The US House of Representatives passed a bill that makes it easier for gun owners to carry concealed weapons across state lines.
Known as “concealed carry reciprocity,” the bill would allow gun owners with a state-issued concealed-carry permit to carry a handgun in any state that allows concealed weapons. In other words, each state must reciprocate the approval of a permit that any other state has issued.
According to Fox News, "Reciprocity does not affect any specific state’s laws about carrying a concealed weapon. Some states have relatively restrictive permitting procedures. New York state, for example, has one of the most rigorous standards for anyone seeking a concealed-carry gun permit. The process, if successful -- and success is far from guaranteed – entails completing a large amount of paperwork, months of waiting and detailed inquiries into applicants’ history and personal lives. The bill that just passed does not require New York to change or stop enforcing its existing laws. The state can continue to enforce relatively restrictive standards for anyone seeking, within the state of New York, a concealed-carry gun permit."
The bill would not force states to change their own laws, but it would treat a concealed-carry permit like a driver’s license, said the New York Times, letting individuals allowed by one state to carry a concealed weapon with them into another state. It would also allow visitors to national parks, wildlife refuges and other federally administered lands to legally carry concealed guns. And it carves out a provision that would let qualified permit holders carry concealed guns in school zones, the Times reported.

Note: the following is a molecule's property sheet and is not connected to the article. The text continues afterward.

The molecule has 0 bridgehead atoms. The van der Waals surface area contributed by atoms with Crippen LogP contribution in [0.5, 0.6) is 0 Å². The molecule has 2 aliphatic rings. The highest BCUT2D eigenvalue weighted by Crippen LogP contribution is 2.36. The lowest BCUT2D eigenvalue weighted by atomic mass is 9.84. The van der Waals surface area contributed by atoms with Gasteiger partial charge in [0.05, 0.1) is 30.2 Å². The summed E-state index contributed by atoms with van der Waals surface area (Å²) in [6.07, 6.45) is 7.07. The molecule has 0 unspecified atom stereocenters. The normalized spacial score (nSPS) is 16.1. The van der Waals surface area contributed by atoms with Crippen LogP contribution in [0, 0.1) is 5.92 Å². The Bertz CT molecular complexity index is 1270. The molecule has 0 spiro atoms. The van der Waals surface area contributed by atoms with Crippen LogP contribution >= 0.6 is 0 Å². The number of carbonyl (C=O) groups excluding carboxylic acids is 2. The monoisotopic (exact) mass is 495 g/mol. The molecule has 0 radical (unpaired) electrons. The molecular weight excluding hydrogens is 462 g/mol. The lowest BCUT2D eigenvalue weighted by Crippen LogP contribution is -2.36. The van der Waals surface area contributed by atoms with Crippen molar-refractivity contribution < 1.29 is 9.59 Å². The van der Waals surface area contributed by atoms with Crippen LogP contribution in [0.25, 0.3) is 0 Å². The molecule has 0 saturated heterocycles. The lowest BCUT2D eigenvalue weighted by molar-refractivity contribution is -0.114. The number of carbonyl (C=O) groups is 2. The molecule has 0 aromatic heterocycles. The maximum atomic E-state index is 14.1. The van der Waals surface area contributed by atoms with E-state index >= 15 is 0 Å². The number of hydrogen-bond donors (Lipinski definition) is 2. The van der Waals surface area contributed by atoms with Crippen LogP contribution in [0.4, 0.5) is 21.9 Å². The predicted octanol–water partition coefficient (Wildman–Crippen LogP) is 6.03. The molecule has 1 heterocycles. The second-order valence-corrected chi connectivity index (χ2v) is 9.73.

There are at least seven states whose laws about concealed carry are relatively strict, said Fox News. Besides New York, those states are Massachusetts, Connecticut, Rhode Island, New Jersey, Delaware and Maryland. The remaining 43 states generally take a somewhat less restrictive approach to applications for a concealed-carry gun permit."
Chris W. Cox, the N.R.A.’s executive director, praised the vote as a “watershed moment” for Second Amendment rights.
“This bill ensures that all law-abiding citizens in our great country can protect themselves in the manner they see fit without accidentally running afoul of the law,” he said.
Democrats said the measure would jeopardize public safety and set a dangerous precedent for overriding states’ rights to determine their own laws. “The answer to our national problem of gun violence is not that we need more people carrying concealed firearms on our streets,” said Representative Jerrold Nadler of New York, the top Democrat on the Judiciary Committee.
The bill now goes to the Senate.